April 17, 2005
Plymouth, Minn. — A few hundred supporters cheered on Amy Klobuchar as she stood in the driveway of the Plymouth home she grew up in and made it official; -- she's running for Senate.
"In a place where so many of my own journeys have begun, and with a commitment to the everyday heroes from across this state of Minnesota, I announce my candidacy for the United States Senate," she said.
Klobuchar, 44, is in her seventh year as Hennepin County attorney. She touted her record as a prosecutor. She pledged to bring "Minnesota common sense" to Washington.
Klobuchar denounced Republican proposals to allow some Americans to invest a portion of their Social Security withholding in the stock market. She called for fair trade agreements for farmers, for protecting the environnment and for a strong military and safe communities. She said the Bush tax cuts unfairly favor wealthy Americans and she spoke out against the growing federal budget deficit, vowing to promote a "pay-as-you-go" approach if she makes it to the Senate.
"You want to do some spending; that's fine, but you better show that you have the money to pay for it," she said. "You want to give some more tax cuts. OK, but you better show that you have the money to pay for it."
Klobuchar's announcement came as no surprise. Supporters say almost immediately following DFL Senator Mark Dayton's announcement in February he would not seek re-election, Klobuchar began working the phones and putting together a campaign. That aggressive approach appears to have paid off. Klobuchar raised nearly $600,000 in less than two months. The only other announced candidate for Dayton's seat, 6th District Republican Congressman Mark Kennedy, raised $550,000 during the first quarter of the year.
Klobuchar is pledging to honor the endorsement process and says she'll bow out if she's unable to win the support of party activists.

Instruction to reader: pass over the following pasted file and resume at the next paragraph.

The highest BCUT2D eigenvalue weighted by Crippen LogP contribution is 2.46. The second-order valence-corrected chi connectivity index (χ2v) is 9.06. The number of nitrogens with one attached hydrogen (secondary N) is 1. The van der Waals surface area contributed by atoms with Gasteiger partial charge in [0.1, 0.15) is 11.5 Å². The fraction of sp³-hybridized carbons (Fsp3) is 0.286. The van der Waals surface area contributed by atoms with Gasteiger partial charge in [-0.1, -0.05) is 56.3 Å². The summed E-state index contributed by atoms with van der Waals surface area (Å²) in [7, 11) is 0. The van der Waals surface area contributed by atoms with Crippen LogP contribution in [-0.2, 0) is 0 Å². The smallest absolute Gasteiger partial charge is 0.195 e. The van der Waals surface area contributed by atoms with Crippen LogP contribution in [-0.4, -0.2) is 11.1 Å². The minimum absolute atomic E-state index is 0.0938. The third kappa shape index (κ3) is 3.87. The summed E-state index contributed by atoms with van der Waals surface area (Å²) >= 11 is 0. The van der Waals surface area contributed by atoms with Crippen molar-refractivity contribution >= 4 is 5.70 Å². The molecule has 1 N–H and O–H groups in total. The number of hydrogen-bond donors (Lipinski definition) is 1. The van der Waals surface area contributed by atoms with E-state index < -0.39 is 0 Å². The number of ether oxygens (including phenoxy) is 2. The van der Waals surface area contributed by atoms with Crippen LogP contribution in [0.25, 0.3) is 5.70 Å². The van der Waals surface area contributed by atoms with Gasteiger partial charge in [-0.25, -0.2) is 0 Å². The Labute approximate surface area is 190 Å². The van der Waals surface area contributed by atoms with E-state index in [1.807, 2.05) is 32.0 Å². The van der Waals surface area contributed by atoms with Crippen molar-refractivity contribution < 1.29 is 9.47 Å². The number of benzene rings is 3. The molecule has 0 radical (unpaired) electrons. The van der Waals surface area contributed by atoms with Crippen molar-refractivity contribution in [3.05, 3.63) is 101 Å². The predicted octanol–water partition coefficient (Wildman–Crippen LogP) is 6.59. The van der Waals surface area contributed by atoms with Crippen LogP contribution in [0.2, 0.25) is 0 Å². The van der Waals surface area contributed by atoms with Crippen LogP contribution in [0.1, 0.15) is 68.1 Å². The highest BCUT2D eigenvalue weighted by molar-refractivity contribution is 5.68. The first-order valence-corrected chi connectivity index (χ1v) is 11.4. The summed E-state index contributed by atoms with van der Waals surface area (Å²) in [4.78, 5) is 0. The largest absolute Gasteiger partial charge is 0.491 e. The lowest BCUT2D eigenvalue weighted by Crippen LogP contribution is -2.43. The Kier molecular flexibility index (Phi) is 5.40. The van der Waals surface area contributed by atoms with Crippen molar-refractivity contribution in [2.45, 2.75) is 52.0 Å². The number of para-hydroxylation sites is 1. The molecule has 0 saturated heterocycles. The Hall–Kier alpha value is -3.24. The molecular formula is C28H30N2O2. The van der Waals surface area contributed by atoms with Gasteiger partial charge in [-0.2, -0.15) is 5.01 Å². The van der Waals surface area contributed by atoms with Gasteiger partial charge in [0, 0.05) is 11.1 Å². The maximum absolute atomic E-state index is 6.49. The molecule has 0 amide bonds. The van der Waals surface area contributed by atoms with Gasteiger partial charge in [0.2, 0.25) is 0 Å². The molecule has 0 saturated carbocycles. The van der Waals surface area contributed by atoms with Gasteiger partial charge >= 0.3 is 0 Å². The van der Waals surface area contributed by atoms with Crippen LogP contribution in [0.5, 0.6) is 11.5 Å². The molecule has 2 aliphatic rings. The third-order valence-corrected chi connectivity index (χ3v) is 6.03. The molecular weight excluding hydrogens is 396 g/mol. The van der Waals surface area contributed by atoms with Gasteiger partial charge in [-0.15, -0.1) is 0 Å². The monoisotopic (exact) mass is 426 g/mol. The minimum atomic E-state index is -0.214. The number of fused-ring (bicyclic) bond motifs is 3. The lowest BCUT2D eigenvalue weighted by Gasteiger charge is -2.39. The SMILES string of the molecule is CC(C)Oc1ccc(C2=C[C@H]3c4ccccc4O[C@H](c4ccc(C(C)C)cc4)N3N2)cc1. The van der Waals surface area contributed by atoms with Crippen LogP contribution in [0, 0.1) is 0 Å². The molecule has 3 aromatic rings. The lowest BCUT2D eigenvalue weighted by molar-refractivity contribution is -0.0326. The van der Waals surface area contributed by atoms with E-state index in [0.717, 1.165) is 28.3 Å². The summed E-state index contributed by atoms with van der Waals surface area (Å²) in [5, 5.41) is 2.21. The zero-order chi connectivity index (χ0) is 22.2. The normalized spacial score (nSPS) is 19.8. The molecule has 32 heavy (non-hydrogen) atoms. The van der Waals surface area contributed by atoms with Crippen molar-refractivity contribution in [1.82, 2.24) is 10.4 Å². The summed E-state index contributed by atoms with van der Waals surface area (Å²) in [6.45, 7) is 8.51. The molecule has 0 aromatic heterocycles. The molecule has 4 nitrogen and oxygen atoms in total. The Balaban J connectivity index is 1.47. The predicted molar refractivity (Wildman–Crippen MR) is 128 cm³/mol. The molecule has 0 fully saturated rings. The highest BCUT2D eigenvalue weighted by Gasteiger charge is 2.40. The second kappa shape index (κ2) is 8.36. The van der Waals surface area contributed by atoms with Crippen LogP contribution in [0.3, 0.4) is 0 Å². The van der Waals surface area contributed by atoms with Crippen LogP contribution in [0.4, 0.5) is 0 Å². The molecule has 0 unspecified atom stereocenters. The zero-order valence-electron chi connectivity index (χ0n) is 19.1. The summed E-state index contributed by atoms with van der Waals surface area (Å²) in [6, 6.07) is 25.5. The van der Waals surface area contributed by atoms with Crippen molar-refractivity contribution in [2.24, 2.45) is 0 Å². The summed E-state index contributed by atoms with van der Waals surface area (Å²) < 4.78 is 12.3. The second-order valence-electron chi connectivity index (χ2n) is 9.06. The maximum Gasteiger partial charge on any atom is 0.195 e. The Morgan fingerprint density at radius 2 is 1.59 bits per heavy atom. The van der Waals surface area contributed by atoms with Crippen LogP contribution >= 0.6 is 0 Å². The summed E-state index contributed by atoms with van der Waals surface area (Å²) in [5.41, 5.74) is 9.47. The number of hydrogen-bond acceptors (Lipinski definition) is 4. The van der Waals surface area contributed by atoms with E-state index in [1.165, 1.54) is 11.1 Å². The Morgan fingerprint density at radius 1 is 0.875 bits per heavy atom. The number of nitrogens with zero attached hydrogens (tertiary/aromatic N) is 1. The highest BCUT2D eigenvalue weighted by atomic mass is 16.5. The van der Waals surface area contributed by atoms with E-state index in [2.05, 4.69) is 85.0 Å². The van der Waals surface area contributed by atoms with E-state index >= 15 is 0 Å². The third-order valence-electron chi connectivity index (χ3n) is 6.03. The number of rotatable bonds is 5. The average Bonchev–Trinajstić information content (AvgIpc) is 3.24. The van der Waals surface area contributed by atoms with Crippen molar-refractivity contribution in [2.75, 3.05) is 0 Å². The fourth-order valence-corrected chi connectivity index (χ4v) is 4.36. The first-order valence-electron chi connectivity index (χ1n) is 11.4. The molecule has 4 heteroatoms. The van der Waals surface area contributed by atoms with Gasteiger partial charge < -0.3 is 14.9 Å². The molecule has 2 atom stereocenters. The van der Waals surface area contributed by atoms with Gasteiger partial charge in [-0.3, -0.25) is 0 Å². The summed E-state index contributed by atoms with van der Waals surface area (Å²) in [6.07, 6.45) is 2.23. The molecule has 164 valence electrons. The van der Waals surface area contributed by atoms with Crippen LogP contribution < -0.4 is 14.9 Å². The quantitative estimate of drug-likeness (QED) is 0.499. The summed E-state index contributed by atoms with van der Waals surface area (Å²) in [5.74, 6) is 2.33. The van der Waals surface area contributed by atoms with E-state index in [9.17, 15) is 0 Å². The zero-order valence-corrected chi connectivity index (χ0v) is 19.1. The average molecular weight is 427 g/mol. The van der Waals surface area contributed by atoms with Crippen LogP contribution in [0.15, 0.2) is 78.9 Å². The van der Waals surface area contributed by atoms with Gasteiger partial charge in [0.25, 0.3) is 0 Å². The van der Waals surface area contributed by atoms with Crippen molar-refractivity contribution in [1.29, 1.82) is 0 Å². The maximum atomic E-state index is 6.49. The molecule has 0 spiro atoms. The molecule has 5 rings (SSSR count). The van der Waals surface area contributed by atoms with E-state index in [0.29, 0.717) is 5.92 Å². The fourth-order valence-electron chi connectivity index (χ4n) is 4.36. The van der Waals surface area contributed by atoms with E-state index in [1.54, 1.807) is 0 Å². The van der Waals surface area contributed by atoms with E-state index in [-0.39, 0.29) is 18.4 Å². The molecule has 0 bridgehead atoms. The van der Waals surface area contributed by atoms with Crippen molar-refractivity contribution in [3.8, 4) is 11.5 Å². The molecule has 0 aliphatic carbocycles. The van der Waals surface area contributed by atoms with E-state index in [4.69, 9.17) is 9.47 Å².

Longtime Klobuchar friend David Lillehaug, who unsuccessfully sought the DFL endorsement for Senate in 2000, says he thinks Klobuchar will have a leg-up on any likely DFL competition.
"The fact that she raised almost $600,000 I think is a reflection that she's got a tremendous structure in place. There are people that are very excited and enthusiastic about her. They like what she's been doing as Hennepin County attorney. And so I do think it's fair to say that she's the front-runner," Lillehaug said.
DFLers Patty Wetterling and Mike Ciresi say they're considering getting into the race.
Republican Party Chairman Ron Eibensteiner predicts regardless of who the Democrats choose, the GOP's message will prevail.
"We welcome her into the race as well as anybody else who had interest and we feel that come election day our message of more limited government and more trust in the private sector versus big government and a lot of taxes, I think our message will win out," he said.
St. Olaf College political science professor Dan Hofrenning says it's notable that a woman is running for Senate in Minnesota; the last time that happened was about a decade ago when DFLer Ann Wynia came close to winning a race with then Congressman Rod Grams. Twenty years ago DFLer Joan Growe lost to Rudy Boschwitz by more than 15 points.
Hofrenning says what Klobuchar needs to do is bolster her standing outside of the Twin Cities metro-area where, he says, the Hennepin County attorney is not as well known.
"She's got to hop in that car of hers and drive around the state. She just has to do everything she can to get her name, her message out. I think we'll see a lot of her in every corner of the state," he said.
Klobuchar joked that the journey she's embarking on to become Minnesota's next U.S. senator will be easier than a more than 1,000 mile bike ride she once launched from the same driveway. That might be an underestimation. Minnesota's 2006 Senate race is expected to be one of the nation's most hard fought battles in the upcomming mid-term elections and it's expected the fight will break the $25 million spending record set in the 2002 Senate race.